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and that

Was the Chief of the Air Staff speaking correctly when he gave that interview to the journalist?

It would equally be helpful to know what processes were involved in determining the specification of the tranche 3 aircraft. Some strange stories are doing the rounds: that somehow tranche 1 aircraft will be exchanged for tranche 3 in a refurbished form; that tranche 3 will be a more sophisticated version; or that tranche 2 will be upgraded. Confusion reigns. It would be helpful if we had some indication of what is going on. The hon. Member for Chorley (Mr. Hoyle) and I have on a number of occasions pursued the Government’s attitude to a marinised version of Eurofighter Typhoon.

Another major defence project that the Minister fails to go into in any detail is the joint strike fighter. British Aerospace is delighted to have a 10 per cent. work share of the project, but coming from the United States are some concerning stories not just about cost overruns and time delays, which one accepts as par for the course on such a complex project, but about operational failures of the short take-off and vertical landing aircraft, which would effectively be the carrier-borne choice of the United Kingdom Government at the moment.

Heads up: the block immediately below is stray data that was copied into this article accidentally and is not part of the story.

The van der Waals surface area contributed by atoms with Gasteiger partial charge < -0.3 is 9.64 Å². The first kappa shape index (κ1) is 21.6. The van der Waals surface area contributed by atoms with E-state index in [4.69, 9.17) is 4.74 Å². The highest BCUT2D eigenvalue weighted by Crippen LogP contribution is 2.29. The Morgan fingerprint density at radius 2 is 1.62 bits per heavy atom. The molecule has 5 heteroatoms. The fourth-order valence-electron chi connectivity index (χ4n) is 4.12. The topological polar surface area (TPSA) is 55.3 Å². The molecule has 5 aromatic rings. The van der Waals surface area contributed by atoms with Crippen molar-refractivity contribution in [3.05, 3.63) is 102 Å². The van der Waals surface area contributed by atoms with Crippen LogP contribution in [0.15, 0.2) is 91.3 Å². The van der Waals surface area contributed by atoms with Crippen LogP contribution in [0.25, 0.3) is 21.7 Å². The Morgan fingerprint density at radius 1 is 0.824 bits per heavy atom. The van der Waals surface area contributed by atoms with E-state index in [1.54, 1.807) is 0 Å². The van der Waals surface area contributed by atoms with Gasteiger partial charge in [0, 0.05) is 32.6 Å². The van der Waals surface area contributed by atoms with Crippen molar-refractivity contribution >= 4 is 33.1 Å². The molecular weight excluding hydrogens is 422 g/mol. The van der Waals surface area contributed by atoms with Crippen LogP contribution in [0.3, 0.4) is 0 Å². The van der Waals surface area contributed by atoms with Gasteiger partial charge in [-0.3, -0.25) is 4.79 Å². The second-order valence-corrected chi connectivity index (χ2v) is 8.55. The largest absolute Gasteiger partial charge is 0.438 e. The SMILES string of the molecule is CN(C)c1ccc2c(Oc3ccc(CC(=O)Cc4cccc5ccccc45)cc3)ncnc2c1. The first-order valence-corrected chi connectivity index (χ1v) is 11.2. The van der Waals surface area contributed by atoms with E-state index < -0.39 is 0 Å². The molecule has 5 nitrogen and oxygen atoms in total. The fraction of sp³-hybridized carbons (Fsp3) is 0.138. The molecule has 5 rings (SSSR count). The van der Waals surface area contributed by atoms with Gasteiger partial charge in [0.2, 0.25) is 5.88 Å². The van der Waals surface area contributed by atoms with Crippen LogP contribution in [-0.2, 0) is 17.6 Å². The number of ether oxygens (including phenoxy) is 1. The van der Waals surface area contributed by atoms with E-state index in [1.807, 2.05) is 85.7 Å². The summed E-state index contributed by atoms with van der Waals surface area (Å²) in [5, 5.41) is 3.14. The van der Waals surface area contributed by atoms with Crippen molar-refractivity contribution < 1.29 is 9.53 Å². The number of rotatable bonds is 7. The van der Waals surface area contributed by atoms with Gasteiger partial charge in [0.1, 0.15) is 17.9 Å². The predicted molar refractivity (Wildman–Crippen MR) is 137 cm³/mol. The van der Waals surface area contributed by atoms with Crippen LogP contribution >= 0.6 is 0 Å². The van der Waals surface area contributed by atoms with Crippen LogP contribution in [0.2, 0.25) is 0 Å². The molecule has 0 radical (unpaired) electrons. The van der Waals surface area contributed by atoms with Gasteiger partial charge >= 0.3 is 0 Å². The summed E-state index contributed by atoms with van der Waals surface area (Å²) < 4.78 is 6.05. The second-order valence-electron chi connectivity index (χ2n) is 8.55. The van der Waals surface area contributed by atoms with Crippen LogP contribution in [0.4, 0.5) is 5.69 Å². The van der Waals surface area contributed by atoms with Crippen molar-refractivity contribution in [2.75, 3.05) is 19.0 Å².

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The Minister was also silent on whether the Minister for Defence Equipment and Support, Lord Drayson, had seen any signs of the information and technology exchange that should underpin whether we buy any of those aircraft. Lord Drayson made it clear that there was a plan B if the United States did not tangibly open the books to the United Kingdom aerospace industry and the United Kingdom Air Force on an equal basis and share that technology. What progress has been made? Have there been any tangible signs? If not, why not? If not, what does the Minister intend to do about the decisions that ultimately have to be taken about which aircraft are to be deployed on the carrier?

Again, stories are swirling around—are we to have some joint strike fighters and some Eurofighter Typhoons? I do not know. I should be grateful if the Minister was kind enough to clarify precisely what the situation will be.

Robert Key (Salisbury) (Con): He does not know either.